I myself fit into the Don’t Care niche, with a codicil: Because of draconian measures I have taken to protect myself from the effects of diabetes, gout and spinal problems, my daily caloric intake is somewhere around 1600–1800 calories per day, so on those rare occasions where I eat out, I don’t put any restrictions on myself. I Don’t Care when I’m eating out because I care entirely too much the rest of the time….and behave accordingly.

(There is a third category of diner, of course: the Know and Cares. These are the people who meticulously choose the fuels that they let past the temple doors of their bodies. They are the vegan joggers, the breathitarian yoga devotees, the raw-food speed-walkers. In short, they are generally insufferable, and in any case are not likely to enter a chain restaurant such as Black Angus or The Bubba Gump Shrimp Company under any condition short of gunpoint. So they are not particularly germane to this discussion.)

If King County wants to affect the choices that people make in restaurants, then they should attack the very root of the problem and greatly expand nutrition education in our public schools. Our school system may be better than many at this, offering a relatively healthy menu for the kids and including a fair curriculum of nutritional information in the class. And our school districts have in recent years eliminated the sale of soda through vending machines in the K through 12 schools. (Replacing the Coke and Mountain Dew with juices and bottled waters has resulted in a serious dropoff in revenue from these machines, but in my opinion, the last thing a school district should have to worry about is making enough money off of vending machines to keep school programs alive.)

The next layer of the strategy has already begun, with a number of manufacturers of kid-oriented, yumtastic food-esque substances voluntarily withdrawing their advertising during prime children’s television hours. How effective any voluntary efforts by the sugary crap industry to hamstring itself will be—by definition—is another question entirely, but at least it’s something. Market forces would probably be the most effective form of influence, but as long as the Don’t Cares maintain their majority status this will probably not be in the cards, and government needs to step in on some level to help stem the tide of obesity-related health problems among children.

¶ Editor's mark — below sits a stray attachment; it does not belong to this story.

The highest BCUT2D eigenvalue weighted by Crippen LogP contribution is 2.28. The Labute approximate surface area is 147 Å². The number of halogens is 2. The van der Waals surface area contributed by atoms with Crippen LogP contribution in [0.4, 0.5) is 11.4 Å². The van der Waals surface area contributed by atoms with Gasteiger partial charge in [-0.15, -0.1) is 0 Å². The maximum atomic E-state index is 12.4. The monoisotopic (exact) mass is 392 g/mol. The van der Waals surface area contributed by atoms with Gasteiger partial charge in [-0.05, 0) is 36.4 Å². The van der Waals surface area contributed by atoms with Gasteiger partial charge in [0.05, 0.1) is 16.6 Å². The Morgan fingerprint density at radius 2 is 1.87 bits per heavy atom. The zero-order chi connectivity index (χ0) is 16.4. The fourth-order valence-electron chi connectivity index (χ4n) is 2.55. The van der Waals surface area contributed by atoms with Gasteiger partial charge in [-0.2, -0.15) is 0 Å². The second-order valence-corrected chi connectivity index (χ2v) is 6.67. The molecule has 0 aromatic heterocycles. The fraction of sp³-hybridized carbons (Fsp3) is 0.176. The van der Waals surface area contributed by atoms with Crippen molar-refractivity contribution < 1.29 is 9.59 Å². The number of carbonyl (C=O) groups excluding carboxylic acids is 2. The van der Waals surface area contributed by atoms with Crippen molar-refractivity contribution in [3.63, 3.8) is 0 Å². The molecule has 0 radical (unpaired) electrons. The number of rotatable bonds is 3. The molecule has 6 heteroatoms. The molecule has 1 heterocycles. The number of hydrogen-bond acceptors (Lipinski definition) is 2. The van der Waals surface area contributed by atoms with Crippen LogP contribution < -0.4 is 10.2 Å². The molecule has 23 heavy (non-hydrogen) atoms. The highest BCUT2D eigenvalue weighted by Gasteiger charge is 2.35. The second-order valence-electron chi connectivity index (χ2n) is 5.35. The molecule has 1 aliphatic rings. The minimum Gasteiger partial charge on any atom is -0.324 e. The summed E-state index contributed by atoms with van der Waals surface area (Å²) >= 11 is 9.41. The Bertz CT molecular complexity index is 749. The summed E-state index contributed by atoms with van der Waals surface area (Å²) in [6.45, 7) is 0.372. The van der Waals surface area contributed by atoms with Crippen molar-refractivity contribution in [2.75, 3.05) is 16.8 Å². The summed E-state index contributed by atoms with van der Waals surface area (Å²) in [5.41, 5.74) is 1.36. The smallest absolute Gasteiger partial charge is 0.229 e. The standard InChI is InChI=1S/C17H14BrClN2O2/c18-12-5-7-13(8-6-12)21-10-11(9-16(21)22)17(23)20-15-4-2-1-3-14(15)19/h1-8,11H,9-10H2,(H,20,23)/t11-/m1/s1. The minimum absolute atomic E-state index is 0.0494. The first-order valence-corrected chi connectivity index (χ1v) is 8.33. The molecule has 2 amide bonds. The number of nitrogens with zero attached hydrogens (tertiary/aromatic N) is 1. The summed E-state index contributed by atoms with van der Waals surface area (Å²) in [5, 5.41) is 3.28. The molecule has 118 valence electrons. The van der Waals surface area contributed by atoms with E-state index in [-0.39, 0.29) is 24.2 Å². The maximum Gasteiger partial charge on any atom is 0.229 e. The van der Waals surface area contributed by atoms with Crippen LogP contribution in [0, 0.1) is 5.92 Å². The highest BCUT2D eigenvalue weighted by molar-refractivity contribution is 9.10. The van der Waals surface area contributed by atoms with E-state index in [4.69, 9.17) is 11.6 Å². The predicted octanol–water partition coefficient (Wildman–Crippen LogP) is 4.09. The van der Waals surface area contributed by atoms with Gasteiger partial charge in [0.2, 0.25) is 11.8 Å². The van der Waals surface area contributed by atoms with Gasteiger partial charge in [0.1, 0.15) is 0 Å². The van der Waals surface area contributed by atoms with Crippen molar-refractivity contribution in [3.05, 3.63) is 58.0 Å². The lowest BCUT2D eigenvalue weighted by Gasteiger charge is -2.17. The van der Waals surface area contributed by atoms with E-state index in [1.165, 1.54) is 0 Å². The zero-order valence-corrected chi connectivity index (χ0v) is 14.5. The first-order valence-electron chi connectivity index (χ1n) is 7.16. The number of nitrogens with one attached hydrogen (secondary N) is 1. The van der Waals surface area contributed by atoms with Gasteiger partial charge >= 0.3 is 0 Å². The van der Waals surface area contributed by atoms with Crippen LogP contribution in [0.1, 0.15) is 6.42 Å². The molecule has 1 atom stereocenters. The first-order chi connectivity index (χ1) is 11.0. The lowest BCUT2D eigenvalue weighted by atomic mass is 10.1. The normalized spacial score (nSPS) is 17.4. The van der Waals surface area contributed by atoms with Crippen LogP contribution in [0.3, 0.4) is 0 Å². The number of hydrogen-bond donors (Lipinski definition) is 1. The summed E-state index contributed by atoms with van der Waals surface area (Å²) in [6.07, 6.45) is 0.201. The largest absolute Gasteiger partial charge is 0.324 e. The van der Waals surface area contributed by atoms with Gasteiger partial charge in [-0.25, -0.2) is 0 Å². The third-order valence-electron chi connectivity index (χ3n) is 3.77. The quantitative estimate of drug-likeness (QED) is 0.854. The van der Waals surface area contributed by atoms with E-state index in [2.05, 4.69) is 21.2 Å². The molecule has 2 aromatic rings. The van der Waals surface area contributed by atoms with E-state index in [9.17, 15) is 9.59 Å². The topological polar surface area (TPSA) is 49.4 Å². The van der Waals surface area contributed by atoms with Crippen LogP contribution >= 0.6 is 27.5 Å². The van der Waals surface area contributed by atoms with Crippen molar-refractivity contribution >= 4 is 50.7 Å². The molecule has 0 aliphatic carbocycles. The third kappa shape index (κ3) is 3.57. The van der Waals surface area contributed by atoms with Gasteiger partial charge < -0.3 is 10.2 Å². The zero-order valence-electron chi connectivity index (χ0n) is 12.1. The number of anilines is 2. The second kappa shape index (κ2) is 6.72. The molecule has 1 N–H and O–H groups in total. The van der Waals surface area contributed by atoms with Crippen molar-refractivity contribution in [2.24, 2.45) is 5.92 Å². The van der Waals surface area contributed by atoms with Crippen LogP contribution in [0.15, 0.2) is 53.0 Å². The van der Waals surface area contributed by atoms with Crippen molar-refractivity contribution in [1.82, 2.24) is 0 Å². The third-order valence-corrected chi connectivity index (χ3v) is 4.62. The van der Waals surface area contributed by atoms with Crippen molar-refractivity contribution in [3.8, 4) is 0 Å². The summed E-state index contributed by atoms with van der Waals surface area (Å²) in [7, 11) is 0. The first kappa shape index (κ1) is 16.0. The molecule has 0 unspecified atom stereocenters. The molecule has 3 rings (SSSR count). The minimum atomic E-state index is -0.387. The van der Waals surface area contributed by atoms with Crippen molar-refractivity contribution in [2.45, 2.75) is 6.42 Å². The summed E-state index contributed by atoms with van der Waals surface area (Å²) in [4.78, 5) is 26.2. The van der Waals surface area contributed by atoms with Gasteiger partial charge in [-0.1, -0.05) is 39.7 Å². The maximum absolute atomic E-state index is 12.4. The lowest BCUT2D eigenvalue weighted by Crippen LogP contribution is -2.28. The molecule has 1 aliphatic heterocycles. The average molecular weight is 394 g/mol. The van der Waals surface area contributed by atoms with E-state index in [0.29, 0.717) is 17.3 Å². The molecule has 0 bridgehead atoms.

But the idea that putting a long, dizzying, comprehensive-yet-incomprehebsible list of ingredients and caloric data next to every item on the Applebee’s menu will result in any change in the average diner’s menu choices seems to fly in the face of both common sense and experience. How much did adding a warning label to cigarettes help to curb smoking? Not much. Though the graphic cigarette labels used in Canada seem to have a more intense effect than their text-only American counterparts. So I suppose the next step will be to place giant autopsy photos of clogged arteries, withered pancreases and impacted colons next each burger on the Red Robin menu, in order to make sure that people really understand what they are getting into.

I guess my feeling about this new policy is similar to my feelings about the recent smoking ban enacted in our state. Namely, if you are going to try to totally prohibit a particular substance or behavior, then at least have the sack to admit to what you’re doing, and not try to slip it under everyone’s radar by camouflaging your desired objective in a bunch of irrelevant and/or tangential didact. You might actually take steps toward achieving your goal as did the smoking ban; you might—as I suspect in this case—do nothing but generate an extra layer of operating expenses for local business for no good reason. Either way, you are addressing the problem from the wrong end. People don’t make their lifetime dietary decisions as they squeeze their oversized asses into the diner booth. They make them at home, at the dining room table or breakfast nook, perhaps while still in the high chair. That’s where the primary focus on nutrition education should lie.